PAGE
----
One funny thing people tend to remark whenever we've announced news of another pregnancy is whether we're going to have to "move" as a result of adding another child to the family. As if it calls for sudden, drastic expansions for additional room & space. Seemingly absurd if you consider the house we currently live isn't exactly a shoe box, but pushing 2,600 sq ft - which, by my personal preference, is about 600 sq ft too much house for my liking anyway. Four kids and all. I just prefer smaller houses. Even in the futile stages of a new house hunt I'm mainly seeking out single stories with a little less floorspace. But that could be due to my mopping of the wood flooring here serving as the bane of my existence for the past decade or so. Regardless, for some reason plenty of people seem to think that kids sharing rooms in general is a sacrifice in itself. Which I'm usually up to debate.
Especially considering my own childhood as an example. Where I can still vividly recall being splayed out on the living room sofa on a lazy Saturday afternoon settled into the thin slice of a sun split curtain "warm spot" watching reruns of the Brady Bunch as a kid, thinking how great it was to see a trio of tween aged kids working through their differences side by side, scheming up new plans and brainstorming solutions in that small blue (or pink floral if we're talking Jan, Cindy and Marsha's) room together. Because bunk beds were where it was at, and because I couldn't help but assume it must be pretty hard to ever get too lonely in a space so sweet.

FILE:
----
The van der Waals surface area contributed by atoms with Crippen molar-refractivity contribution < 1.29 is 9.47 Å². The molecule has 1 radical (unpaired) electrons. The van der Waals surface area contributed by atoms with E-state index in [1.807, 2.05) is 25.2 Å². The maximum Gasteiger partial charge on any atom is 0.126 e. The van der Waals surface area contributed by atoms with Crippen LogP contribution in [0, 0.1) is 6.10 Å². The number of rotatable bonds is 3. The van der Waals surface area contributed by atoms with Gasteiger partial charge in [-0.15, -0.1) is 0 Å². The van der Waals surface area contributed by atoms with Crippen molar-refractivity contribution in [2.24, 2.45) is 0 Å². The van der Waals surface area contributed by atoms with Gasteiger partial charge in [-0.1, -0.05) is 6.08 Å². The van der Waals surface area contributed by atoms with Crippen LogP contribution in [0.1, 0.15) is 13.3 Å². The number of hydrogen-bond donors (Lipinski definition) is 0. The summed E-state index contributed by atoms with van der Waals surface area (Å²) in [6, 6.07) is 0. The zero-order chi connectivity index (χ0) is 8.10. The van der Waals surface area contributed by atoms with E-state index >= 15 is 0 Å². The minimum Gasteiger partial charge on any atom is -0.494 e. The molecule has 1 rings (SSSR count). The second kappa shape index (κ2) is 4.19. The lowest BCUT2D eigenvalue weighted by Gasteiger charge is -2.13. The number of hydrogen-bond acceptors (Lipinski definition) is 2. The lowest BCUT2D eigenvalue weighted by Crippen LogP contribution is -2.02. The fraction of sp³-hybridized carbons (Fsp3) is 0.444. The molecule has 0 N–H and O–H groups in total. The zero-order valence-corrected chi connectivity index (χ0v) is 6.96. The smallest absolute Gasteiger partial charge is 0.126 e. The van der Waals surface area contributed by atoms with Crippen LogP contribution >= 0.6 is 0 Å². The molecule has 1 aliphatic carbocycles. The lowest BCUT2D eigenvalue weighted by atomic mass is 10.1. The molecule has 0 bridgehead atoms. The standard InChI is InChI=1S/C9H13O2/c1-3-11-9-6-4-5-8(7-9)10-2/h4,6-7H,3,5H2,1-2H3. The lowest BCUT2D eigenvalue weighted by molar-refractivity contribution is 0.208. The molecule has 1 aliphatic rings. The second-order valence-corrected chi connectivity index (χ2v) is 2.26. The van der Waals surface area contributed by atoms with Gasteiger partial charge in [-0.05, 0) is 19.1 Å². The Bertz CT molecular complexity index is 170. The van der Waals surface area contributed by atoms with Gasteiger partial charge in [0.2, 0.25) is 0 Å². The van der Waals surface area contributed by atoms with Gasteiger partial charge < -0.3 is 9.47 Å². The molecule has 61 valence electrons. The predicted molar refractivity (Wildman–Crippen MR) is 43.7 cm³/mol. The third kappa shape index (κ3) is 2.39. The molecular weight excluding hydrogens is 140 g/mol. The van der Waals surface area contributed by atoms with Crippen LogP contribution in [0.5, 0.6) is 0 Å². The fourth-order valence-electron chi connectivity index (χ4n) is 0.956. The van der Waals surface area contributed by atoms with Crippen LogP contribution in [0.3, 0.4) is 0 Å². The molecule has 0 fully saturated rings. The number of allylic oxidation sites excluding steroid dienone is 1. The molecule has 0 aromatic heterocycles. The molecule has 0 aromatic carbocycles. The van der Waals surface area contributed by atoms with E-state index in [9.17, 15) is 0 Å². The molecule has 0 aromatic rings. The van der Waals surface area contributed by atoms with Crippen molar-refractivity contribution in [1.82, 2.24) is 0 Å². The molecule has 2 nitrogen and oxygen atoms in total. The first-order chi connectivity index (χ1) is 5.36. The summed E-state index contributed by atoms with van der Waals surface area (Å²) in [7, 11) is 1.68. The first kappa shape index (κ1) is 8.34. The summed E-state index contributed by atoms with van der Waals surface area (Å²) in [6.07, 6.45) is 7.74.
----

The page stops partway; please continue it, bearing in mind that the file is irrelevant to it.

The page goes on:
You see, after I was seven and we moved down a few blocks to the house on Grand Blvd I was granted my own room. I choose the one closest to my mother's (for justified fear of ghosts and burglars) and my younger sister snagged the master suite down the hall (which all of my friends would call into question throughout the entire length of my teenage years upon their initial home tour, noting how much smaller my room was from hers.) With that said, I never actually wanted a room to myself. In fact I was downright terrified of the dark back then and utterly scared to sleep alone, so all the years I spent curdled up in the spare trundle bunk beneath my sisters white iron bed, at the old house on Park, was entirely fine by me. But I understood my own space was supposed to make me happy, so I took note & played along. Even when it saw me loosing consistent sleep because of being wide eyed and worried through the night, watching eerie shadows from the wind in the trees stretch and curl themselves out along my walls.
The irony now is having three of my own children holed up one small space where I see much of the same hesitancy's in Arlo as I remember in myself around his age. Where, at ten, you are expected to bargain and complain for your own room. And he does. Sometimes, just like I use to, but I know he doesn't actually mean it. Not yet anyway. Just like I never did. Because more times than not when I come in to turn out the last of their dim lit night lights its common to find him curled up beside to his younger on the edge of a much smaller bed frame to ward off whatever frightful visions must have been tugging at the edges of his dreams capes that hour. No matter what he pretends to wish for, Arlo doesn't want to sleep in a room alone. And although we don't talk about that, it's a fact known by us all.